Tunisia has been very dear to my heart since I went there in the spring of 2013, just two years after its uprisings, an event that shook the world. Although I’ve not been back in the three years since that memorable visit, I’ve followed Tunisian events with great interest from afar. I was thus thrilled to have the opportunity to interview the Tunisian scholar Nadia Marzouki when she was in Denver last month.
Marzouki, a Research Fellow at the Centre national de la recherche scientifique (CNRS) in Paris, is the author of L’Islam, une religion américaine? (Islam, An American Religion?) and co-editor of two books: Religious Conversions in the Mediterranean World (with Olivier Roy) and the forthcoming Saving the People: How Populists Hijack Religion (with Roy and Duncan McDonnell).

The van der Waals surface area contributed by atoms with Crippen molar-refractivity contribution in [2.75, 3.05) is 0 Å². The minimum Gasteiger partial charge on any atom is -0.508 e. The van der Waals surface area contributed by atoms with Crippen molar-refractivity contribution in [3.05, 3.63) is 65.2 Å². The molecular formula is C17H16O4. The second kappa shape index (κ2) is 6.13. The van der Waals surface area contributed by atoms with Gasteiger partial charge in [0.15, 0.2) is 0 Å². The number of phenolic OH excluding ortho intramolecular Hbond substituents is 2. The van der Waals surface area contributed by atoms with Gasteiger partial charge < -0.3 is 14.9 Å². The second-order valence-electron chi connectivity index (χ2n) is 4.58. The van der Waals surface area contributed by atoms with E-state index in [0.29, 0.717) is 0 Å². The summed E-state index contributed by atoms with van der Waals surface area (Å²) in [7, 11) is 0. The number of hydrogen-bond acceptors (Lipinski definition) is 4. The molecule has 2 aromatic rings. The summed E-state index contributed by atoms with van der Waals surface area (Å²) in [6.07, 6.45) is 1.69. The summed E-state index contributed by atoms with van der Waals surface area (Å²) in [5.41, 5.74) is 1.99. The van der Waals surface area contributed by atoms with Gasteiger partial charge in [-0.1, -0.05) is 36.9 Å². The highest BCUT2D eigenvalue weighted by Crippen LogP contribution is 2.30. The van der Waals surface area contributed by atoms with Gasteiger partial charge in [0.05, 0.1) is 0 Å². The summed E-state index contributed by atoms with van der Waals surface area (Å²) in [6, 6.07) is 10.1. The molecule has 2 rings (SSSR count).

Her father, Moncef Marzouki, is one of Tunisia’s most prominent political figures: imprisoned three times for his human rights activism under the dictatorship in the 1990s, he was elected president following the revolution, in December of 2011, and in 2015 he launched an opposition political party, Al-Irada.
Nadia’s visit to the University of Denver in May was supported by the Marsico Visiting Scholars Program and co-sponsored by the Center for Middle East Studies and the Department of Religious Studies. I conducted this interview for the Middle East Dialogues series.
Special thanks to Diana Aqra, the video’s producer.